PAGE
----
Home Page Title 03: How to implement IT automation 03: How to implement IT automation
Start small, then build momentum
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The first step is a small one

It’s no longer IT or the business. Finally, IT is the business.—The CEO’s guide to generative AI

When asked, “What’s the best advice you have for someone working to add IT automation solutions to their organization?” the IBM execs we interviewed were unanimous: start small. Let’s explore why, along with three other steps you can take to implement IT automation.

“We should make every computable problem computable. If it can be calculated on a computer, we should do that and save the critical thinking, negotiations, relationships and unique human characteristics for people. Digital transformation is not just business applications and knowledge workers. It's about all the IT systems and architectures and infrastructures that those depend on. AI is driving change throughout the organization, on all levels, and requires high-level oversight to implement and track.” —William Lobig, Vice President, Product Management, IBM Automation Software

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The CEO’s guide to generative AI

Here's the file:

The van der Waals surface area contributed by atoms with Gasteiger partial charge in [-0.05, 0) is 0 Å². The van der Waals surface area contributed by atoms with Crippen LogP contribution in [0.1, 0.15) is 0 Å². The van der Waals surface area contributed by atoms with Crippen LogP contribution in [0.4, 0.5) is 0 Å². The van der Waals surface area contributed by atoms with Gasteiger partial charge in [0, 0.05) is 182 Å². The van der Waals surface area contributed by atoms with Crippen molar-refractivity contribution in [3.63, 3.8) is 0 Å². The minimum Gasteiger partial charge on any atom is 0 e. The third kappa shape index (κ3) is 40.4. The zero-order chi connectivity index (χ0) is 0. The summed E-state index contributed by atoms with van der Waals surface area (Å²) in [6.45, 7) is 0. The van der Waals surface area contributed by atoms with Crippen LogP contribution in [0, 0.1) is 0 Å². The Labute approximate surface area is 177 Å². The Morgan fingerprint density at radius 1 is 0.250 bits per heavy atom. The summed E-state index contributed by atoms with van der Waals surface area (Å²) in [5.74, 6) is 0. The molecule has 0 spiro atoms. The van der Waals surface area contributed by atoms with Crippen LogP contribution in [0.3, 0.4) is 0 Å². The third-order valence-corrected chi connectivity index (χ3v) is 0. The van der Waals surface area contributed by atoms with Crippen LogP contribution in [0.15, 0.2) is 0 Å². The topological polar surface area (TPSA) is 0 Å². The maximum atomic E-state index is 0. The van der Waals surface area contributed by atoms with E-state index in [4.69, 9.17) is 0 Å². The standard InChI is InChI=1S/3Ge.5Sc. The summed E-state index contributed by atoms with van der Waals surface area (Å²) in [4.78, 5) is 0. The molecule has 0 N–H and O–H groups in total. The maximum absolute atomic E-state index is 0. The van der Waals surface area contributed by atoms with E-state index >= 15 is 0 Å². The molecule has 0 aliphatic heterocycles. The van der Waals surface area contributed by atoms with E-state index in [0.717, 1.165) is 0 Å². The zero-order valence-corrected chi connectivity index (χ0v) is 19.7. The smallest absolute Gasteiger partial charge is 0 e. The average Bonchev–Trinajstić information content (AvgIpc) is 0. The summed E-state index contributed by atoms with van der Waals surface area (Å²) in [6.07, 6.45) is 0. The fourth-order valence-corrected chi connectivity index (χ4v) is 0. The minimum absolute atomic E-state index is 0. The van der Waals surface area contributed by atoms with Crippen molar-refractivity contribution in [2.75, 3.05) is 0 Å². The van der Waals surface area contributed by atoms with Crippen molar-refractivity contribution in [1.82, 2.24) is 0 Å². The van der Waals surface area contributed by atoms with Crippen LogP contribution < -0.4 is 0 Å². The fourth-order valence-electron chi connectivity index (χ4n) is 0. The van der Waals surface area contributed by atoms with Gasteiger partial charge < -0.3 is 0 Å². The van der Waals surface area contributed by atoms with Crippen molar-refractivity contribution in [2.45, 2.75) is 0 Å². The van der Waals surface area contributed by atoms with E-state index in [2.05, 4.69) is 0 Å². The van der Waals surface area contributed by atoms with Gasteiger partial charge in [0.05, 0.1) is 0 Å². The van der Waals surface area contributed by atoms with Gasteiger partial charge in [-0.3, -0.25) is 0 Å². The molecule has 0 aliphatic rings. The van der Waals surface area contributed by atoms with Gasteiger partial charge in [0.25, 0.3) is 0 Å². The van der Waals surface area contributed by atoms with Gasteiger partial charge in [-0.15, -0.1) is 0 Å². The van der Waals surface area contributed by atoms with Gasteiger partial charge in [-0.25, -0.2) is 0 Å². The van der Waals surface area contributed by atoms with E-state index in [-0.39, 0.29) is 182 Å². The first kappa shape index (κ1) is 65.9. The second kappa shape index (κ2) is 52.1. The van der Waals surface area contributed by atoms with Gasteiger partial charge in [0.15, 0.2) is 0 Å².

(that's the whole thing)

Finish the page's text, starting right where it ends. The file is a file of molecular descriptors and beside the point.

Step 1: Create a small, achievable goal

Any good strategy starts with a clear understanding of what you’re trying to accomplish, such as adding a new tool to boost productivity or reduce MTTR. When introducing and implementing AI and automation to your IT organization, the first step is to think small and strategically.

“Be definitive and prescriptive with the strategy that you want to employ. When you add an IT automation solution, understand that it’s a collaborative effort across teams. A new piece of software that streamlines processes will impact not just the team it’s directly under but also cross-functional teams and beyond. Use this new implementation to foster a culture of automation adoption and allow people to see that this is an augmentation, not a replacement, and a way to enhance your capabilities as a worker.” —Tim Cronin, Product Marketing Manager, IBM Automation